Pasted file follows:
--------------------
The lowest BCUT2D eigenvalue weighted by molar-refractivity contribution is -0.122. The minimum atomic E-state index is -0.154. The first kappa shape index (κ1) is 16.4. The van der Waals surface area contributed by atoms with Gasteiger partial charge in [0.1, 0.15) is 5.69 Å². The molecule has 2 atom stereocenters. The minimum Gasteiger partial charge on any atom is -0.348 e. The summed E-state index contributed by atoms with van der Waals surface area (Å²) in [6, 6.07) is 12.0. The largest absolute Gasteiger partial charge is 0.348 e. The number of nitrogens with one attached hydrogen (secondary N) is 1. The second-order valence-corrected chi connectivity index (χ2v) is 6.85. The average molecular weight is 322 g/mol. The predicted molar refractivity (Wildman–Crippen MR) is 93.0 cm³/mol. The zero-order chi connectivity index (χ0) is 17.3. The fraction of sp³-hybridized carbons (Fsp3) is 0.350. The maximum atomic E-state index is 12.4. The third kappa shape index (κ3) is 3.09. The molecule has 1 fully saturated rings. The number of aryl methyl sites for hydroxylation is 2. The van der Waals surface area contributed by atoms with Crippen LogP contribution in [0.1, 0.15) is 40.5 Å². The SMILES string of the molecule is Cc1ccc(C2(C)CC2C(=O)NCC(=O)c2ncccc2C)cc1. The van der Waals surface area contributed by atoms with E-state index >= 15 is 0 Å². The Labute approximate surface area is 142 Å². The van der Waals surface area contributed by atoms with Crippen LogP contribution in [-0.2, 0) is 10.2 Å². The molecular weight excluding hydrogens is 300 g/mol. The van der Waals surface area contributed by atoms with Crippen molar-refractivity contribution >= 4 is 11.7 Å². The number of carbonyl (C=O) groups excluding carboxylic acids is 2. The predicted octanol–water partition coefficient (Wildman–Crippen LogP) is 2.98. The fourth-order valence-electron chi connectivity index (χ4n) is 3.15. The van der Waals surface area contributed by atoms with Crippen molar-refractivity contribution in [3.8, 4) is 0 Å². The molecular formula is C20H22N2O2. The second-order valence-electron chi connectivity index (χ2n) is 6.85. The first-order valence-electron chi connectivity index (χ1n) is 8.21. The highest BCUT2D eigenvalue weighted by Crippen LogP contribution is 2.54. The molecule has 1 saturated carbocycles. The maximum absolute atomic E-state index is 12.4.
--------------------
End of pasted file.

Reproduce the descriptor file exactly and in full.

The lowest BCUT2D eigenvalue weighted by molar-refractivity contribution is -0.122. The minimum atomic E-state index is -0.154. The first kappa shape index (κ1) is 16.4. The van der Waals surface area contributed by atoms with Gasteiger partial charge in [0.1, 0.15) is 5.69 Å². The molecule has 2 atom stereocenters. The minimum Gasteiger partial charge on any atom is -0.348 e. The summed E-state index contributed by atoms with van der Waals surface area (Å²) in [6, 6.07) is 12.0. The largest absolute Gasteiger partial charge is 0.348 e. The number of nitrogens with one attached hydrogen (secondary N) is 1. The second-order valence-corrected chi connectivity index (χ2v) is 6.85. The average molecular weight is 322 g/mol. The predicted molar refractivity (Wildman–Crippen MR) is 93.0 cm³/mol. The zero-order chi connectivity index (χ0) is 17.3. The fraction of sp³-hybridized carbons (Fsp3) is 0.350. The maximum atomic E-state index is 12.4. The third kappa shape index (κ3) is 3.09. The molecule has 1 fully saturated rings. The number of aryl methyl sites for hydroxylation is 2. The van der Waals surface area contributed by atoms with Crippen LogP contribution in [0.1, 0.15) is 40.5 Å². The SMILES string of the molecule is Cc1ccc(C2(C)CC2C(=O)NCC(=O)c2ncccc2C)cc1. The van der Waals surface area contributed by atoms with E-state index >= 15 is 0 Å². The Labute approximate surface area is 142 Å². The van der Waals surface area contributed by atoms with Crippen LogP contribution in [-0.2, 0) is 10.2 Å². The molecular weight excluding hydrogens is 300 g/mol. The van der Waals surface area contributed by atoms with Crippen molar-refractivity contribution >= 4 is 11.7 Å². The number of carbonyl (C=O) groups excluding carboxylic acids is 2. The predicted octanol–water partition coefficient (Wildman–Crippen LogP) is 2.98. The fourth-order valence-electron chi connectivity index (χ4n) is 3.15. The van der Waals surface area contributed by atoms with Crippen molar-refractivity contribution in [3.8, 4) is 0 Å². The molecular formula is C20H22N2O2. The second-order valence-electron chi connectivity index (χ2n) is 6.85. The first-order valence-electron chi connectivity index (χ1n) is 8.21. The highest BCUT2D eigenvalue weighted by Crippen LogP contribution is 2.54. The molecule has 1 saturated carbocycles. The maximum absolute atomic E-state index is 12.4.